Wednesday, March 14, 2018


On March 11, at late dusk, I happened to walk out onto our back porch, and, as is usual for anyone into astronomy, I looked up at the sky. In a gap between a neighbour's house and a bush across the laneway separating us, I spotted a fairly bright object. It was not so bright as Venus would be, but about the brightness of Jupiter. Waiting for a minute or so to make sure it wasn't some distant airplane approaching our international airport, I decided that this object was likely the planet Mercury. Knowing that Mercury was near the most favourable (for our latitude) elevation this year, I quickly checked the position using one of my computer programs and grabbed my 60Da camera, went back outside, aimed, and took a picture. The camera was set on manual, unchanged since I last used it for the lunar eclipse described in my January 31 post. 

The screen showed only Mercury and a trace of street light reflection on the gutter of the above-mentioned house, otherwise, things were completely black. In other words, the image was severely underexposed. So I attempted another shot with a more appropriate setting, but nothing happened. Another one, again nothing. I finally realized that the the battery indicator showed a completely discharged battery. I went inside to swap in my spare, and making sure the camera was operating normally again, then went back outside, only to find the Mercury had sunk out of sight. So the underexposed image was the only one available. 

With the help of the Preview program in my laptop, which has some elementary processing features, and Photoshop, I began trying to squeeze as much as I could out of that image. The final result was of poor quality, but none-the-less, it showed sufficient detail to display what the view was like. It's amazing what one can do with today's graphics programs. In the days of using and developing colour films, and printing colour prints in my own (chemical) darkroom, this feat would have been impossible.

Here is the processed picture:

The original image:

Mercury is the planet closest to the Sun. As a result, it is usually hard to see it because appears only close to the Sun most of the time, and is swamped by a bright sky. Many people have probably not seen the planet Mercury "live" before, even many professional astronomers in the past, and perhaps even now.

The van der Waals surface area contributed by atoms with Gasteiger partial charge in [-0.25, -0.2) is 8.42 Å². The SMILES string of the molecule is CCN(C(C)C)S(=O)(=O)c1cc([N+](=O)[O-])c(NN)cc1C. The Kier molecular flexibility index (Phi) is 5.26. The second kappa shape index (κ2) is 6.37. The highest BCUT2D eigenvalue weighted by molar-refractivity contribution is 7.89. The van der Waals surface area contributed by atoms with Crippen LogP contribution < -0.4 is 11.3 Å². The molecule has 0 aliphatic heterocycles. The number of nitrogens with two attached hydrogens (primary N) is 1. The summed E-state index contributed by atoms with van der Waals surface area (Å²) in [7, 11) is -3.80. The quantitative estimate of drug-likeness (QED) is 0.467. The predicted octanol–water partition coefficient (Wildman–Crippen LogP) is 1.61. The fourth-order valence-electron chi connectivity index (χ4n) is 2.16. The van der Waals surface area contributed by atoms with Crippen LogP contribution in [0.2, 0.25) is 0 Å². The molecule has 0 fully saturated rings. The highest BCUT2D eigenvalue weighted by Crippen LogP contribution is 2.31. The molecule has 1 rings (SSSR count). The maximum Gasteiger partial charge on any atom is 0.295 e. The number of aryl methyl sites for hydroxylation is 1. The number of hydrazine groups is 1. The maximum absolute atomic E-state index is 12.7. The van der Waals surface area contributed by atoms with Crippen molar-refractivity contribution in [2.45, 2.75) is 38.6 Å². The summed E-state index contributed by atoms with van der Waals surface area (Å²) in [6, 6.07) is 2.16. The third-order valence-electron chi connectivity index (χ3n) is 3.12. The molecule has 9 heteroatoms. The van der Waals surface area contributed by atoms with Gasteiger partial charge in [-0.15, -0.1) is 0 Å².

The second of Mercury's greatest "Sun separations" (the proper name is elongations) this year, from the Earth's point of view, occurs on March 15, it will be somewhat higher in the sky than shown in the picture above. The weather since the 12th has been cloudy and rainy, so I haven't been able to see Mercury since. This planet's elongations occur several times a year, this year there are seven, three in the evening, and four in the morning. The current evening one leaves it high enough in our local sky to make it the best of this year for us. 

Since I saw Mercury this time only by coincidence, I'd say this was a serendipitous occasion.

A follow-up:

On March 15, when Mercury was at its greatest elongation, as mentioned above, the sky was clear, and I set out to photograph both Mercury and Venus at dusk.

Here's the picture (processed to enhance contrast). It is a hand-held Canon 60Da photo through a Sigma 18 - 200mm telephoto lens, set at 100mm, f8, 1/20sec, ISO 800, slightly cropped:

Thursday, March 1, 2018

Bubble Nebula and M52

Lately, I've had the bad luck to try for some images on the telescopes on the Canary Islands. These remote-controlled telescopes have been inactive for the last few times I've tried to capture images, due to unsuitable weather. A couple of months ago, I used one of the remote-controlled telescopes on December 20, 2017 to get an image of both M52 and the Bubble Nebula (both located in the Cassiopeia constellation). Here is a picture:

Star cluster M52 at upper left,  Bubble Nebula at lower right.

Classified as an open star cluster, Messier 52 (NGC 7654) is located in the Cassiopeia constellation. It was discovered by  Charles Messier in 1774. M52 can be seen with binoculars. Distance estimates range between 3,000 and 7,000 light years. This uncertainty is caused by interstellar absorption of light. There are an estimated 190 stars in the cluster. The poorly known distance, and the numerous foreground stars make a determination of a more accurate number of cluster members difficult to determine.

The Bubble Nebula (NGC 6735), is a Hydrogen emission nebula also located in the constellation Cassiopeia (you'll need a minimum 10" telescope and a dark sky to see it faintly). The stellar wind from a massive hot, young central star is the cause of the "bubble”. The nebulous cloud itself is illuminated by the hot central star whose high-energy light is causes the cloud to glow. William Herschel discovered the cloud in 1787. Its distance is also uncertain, interstellar light absorption affects estimated distance, which is listed as 7,100 - 11,000 light years. The star causing the bubble is thought to have a mass of about 44 times the mass of our Sun.